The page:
Growing up in the Hyderabad of the ‘90s, most Sunday evenings had an inviolable ritual: A trip to Prime Time (a popular gaming alley, which no longer exists) to ride the dashing cars, dessert at Baker’s Inn next door (chocolate cake for Rs 12; the bakery has shut down since), and if we were lucky — a trip to Walden across the road, to buy an Enid Blyton or Agatha Christie title or at times, fancy stationery.
With its familiar and comforting red-and-white facade, Walden was the cool bookstore that one could brag about having visited, the next day at school. For the serious book lovers, there existed AA Hussain and Gangarams, but Walden was where one might spot celebrities, listen to ‘90s pop songs at Music World (which had a dedicated space inside the store), and — to quote a schoolmate — “just chill”.
For 29 years, Walden was where one would browse books and stumble upon new authors, buy greeting cards and check out the latest in stationery supplies. So when reports emerged earlier this week that the flagship store in Begumpet would be shutting down, Hyderabadis were understandably propelled down a nostalgia-induced trip into Walden’s heyday.
When Shobha and Ram Prasad opened the first Walden store in Begumpet in 1990, it was a trendsetter; multi-purpose stores were, until then, unheard of in Hyderabad. Named after the seminal work by Henry David Thoreau, Walden stocked books, toys, stationery and audio cassettes. “We used to live in Chennai where my husband, being a voracious reader, would often frequent Landmark. When we moved to Hyderabad, we wanted to have a place where bibliophiles could meet and indulge their love for books,” Shobha Prasad says.
When it opened, Walden had several unique experiences to offer: From Ram Prasad’s knowledgeable recommendations to customers, the collection of books, a popcorn counter, and – due to the proximity of the old airport, which was also closed down in 2008 – the possibility of seeing celebrities like Sonali Bendre and Raveena Tandon (who acted in a number of Telugu films in the 1990s), who dropped into the store before getting on a flight back to Mumbai.
Authors like Ruskin Bond, Amish, Robin Sharma and Shakuntala Devi were hosted here for book launches and discussions, and the store was also a favourite with former union minister Ashok Gajapati Raju and Tollywood actor Pawan Kalyan. Walden in the ‘90s was so popular that Anil Kapoor and Sridevi launched Filmfare’s A Century of Stars here.
The store was recommended by the then Tourism Board to visitors to the city, prompting busloads of tourists to flock to the store every morning. And even though Walden added two more branches in newer localities in the past decade, for many, the name remained synonymous with the flagship store in Begumpet.
What the bookstore really gave Hyderabadis, however, was an experience to cherish: from a treasured novel to meeting an author one idolised, everyone has a Walden story. Actress Lakshmi Manchu recalls, “Walden used to have a t-shirt printing machine, where I got a picture of my dad and myself printed; it used to be one of my favourite tees. I wore it for the longest time, but lost it after some years…Four or five years later, when I visited Walden on one of my trips back home from the US, a member of the staff told me they still had the picture and printed another t-shirt for me. My joy knew no bounds!”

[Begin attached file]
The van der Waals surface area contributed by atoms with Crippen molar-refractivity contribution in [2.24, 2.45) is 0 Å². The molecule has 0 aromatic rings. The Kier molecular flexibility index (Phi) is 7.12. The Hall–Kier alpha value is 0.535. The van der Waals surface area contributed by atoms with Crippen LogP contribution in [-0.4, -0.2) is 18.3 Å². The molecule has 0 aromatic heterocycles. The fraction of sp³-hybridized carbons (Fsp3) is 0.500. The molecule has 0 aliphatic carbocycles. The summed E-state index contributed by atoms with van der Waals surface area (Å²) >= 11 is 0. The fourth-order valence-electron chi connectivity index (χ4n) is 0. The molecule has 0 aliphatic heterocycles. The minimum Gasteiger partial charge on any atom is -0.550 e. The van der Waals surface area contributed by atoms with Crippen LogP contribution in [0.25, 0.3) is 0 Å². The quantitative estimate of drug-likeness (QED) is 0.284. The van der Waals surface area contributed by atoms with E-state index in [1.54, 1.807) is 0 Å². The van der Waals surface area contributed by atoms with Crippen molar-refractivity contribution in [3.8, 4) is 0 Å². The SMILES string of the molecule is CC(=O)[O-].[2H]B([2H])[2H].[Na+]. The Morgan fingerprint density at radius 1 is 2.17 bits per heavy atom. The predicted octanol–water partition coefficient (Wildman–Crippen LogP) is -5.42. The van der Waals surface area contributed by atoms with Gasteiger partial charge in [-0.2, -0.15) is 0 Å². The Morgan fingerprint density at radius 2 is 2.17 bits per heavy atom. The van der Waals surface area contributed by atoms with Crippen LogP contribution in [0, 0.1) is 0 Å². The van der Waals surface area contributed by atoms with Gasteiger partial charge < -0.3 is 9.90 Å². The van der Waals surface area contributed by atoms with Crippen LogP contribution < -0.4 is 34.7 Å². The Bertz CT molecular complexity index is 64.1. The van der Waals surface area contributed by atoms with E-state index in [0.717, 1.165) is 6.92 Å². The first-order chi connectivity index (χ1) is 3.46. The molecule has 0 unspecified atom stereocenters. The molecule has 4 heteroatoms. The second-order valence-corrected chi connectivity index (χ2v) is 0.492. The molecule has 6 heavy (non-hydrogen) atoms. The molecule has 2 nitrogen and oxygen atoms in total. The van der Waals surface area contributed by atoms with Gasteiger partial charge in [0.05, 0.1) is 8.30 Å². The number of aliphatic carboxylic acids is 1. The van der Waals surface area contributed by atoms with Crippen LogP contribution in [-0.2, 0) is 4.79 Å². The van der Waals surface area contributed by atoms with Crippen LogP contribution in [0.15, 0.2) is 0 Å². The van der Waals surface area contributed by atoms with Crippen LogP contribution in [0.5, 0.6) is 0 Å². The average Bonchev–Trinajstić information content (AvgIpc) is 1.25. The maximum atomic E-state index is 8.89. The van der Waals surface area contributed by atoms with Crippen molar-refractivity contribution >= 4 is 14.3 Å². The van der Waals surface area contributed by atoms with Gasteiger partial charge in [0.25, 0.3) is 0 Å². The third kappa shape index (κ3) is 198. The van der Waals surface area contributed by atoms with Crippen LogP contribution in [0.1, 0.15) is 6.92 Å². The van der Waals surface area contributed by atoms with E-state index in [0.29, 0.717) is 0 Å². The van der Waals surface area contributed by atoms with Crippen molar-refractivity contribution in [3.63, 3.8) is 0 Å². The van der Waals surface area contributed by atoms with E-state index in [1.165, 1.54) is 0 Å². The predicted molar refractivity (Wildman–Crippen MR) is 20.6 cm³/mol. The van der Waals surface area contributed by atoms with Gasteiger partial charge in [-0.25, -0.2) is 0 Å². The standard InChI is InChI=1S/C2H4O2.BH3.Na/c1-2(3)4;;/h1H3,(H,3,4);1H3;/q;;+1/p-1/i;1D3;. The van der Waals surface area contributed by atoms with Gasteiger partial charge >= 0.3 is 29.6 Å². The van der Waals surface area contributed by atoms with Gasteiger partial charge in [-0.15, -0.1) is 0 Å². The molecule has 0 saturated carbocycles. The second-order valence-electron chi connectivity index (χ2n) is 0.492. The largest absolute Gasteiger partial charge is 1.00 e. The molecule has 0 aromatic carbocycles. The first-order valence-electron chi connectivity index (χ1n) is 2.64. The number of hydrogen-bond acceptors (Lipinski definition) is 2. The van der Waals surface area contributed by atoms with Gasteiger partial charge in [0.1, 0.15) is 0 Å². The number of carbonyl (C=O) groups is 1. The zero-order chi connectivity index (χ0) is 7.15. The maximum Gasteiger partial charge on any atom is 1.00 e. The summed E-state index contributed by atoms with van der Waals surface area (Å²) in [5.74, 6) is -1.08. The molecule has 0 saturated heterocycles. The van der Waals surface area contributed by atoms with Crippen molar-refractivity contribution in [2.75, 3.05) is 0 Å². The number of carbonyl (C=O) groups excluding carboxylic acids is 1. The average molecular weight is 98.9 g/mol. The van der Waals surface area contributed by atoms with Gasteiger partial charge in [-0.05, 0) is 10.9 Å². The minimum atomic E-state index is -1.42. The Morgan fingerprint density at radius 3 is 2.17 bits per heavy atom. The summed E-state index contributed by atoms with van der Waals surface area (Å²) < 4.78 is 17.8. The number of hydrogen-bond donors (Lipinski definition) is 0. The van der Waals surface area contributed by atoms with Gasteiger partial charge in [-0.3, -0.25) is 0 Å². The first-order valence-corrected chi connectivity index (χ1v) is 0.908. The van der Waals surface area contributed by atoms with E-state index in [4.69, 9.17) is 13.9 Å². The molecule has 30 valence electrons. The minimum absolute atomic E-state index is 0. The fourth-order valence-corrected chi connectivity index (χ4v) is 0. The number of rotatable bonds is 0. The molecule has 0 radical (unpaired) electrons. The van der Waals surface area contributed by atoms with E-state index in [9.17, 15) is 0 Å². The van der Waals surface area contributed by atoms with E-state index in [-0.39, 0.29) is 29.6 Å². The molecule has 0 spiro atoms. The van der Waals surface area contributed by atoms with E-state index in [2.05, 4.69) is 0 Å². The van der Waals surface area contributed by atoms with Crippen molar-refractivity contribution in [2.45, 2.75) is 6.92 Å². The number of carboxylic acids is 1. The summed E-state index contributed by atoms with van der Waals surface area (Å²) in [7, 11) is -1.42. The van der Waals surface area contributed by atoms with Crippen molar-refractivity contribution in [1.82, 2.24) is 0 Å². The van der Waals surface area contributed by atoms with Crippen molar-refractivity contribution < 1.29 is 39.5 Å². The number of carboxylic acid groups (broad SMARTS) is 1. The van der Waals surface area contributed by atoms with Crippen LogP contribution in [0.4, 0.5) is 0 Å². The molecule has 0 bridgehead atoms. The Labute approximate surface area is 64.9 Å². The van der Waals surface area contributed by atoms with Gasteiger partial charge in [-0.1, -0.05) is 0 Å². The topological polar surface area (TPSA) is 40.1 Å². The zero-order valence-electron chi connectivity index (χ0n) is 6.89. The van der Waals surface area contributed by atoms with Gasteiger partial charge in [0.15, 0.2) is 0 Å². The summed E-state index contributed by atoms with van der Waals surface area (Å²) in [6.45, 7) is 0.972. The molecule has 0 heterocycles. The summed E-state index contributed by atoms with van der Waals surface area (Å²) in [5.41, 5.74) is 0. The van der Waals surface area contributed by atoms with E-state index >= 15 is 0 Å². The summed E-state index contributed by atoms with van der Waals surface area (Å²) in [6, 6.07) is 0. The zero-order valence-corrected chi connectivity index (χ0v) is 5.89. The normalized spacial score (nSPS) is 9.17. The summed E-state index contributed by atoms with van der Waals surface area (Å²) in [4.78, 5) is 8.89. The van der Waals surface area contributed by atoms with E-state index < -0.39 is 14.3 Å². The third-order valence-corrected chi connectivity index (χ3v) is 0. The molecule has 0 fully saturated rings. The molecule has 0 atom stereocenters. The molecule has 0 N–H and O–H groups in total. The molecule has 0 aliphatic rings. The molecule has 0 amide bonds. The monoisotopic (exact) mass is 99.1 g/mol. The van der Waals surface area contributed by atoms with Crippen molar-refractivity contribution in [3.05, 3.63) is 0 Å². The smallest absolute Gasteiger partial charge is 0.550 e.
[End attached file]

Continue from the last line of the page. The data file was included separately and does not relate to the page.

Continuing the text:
For investment advisor Sridhar Sattiraju, Walden’s collection of magazines was even more of a draw than the books themselves. “It was the only place in Hyderabad, which stocked not only an envious collection of books but also some of the best magazines from the US – be it the New Yorker or the Harvard Business Review. It was always a serendipitous experience, walking in and stumbling upon something interesting,” Sattiraju says.
Sattiraju and Lakshmi Manchu both single out the staff at Walden for praise, for being ever-helpful, searching diligently for titles customers requested, and understanding the kinds of books a visitor might enjoy. “Walden triggered my passion for reading. It truly breaks my heart to see this landmark bookstore close,” Lakshmi Manchu says.
The loss of a cherished haunt is also compounded by the fact that as of today, Hyderabad does not offer much in the form of a bookstore which knows its books.
As the memories tumble out on social media, Shobha Prasad admits that it hasn’t been easy to shut the doors on three decades of work. “This is where our children grew up,” she says. “But the traffic, the flyover opposite the store and the heavy discounts online sellers offer made our business model redundant. All our best-sellers, from cassettes to greeting cards, have become obsolete and it’s very tough to survive only on the sales of books.”
Ram Prasad says that the response from Walden customers past and present has been overwhelming, but the decision to close the Begumpet store was inevitable. “The amount of affection we have received is staggering, but running a bookstore in the time of online purchases is very tough,” he rues.
While Hyderabad’s bibliophiles may yearn for the days when a visit to the bookstore meant a family outing and browsing books functioned as both punctuation and pause to a busy life, the Prasads will focus on the two other branches of Walden in the city. “Walden [itself] is not shutting down,” they assert. “We will operate from our other branches and the journey will continue.”
Updated Date: Jul 16, 2019 10:00:04 IST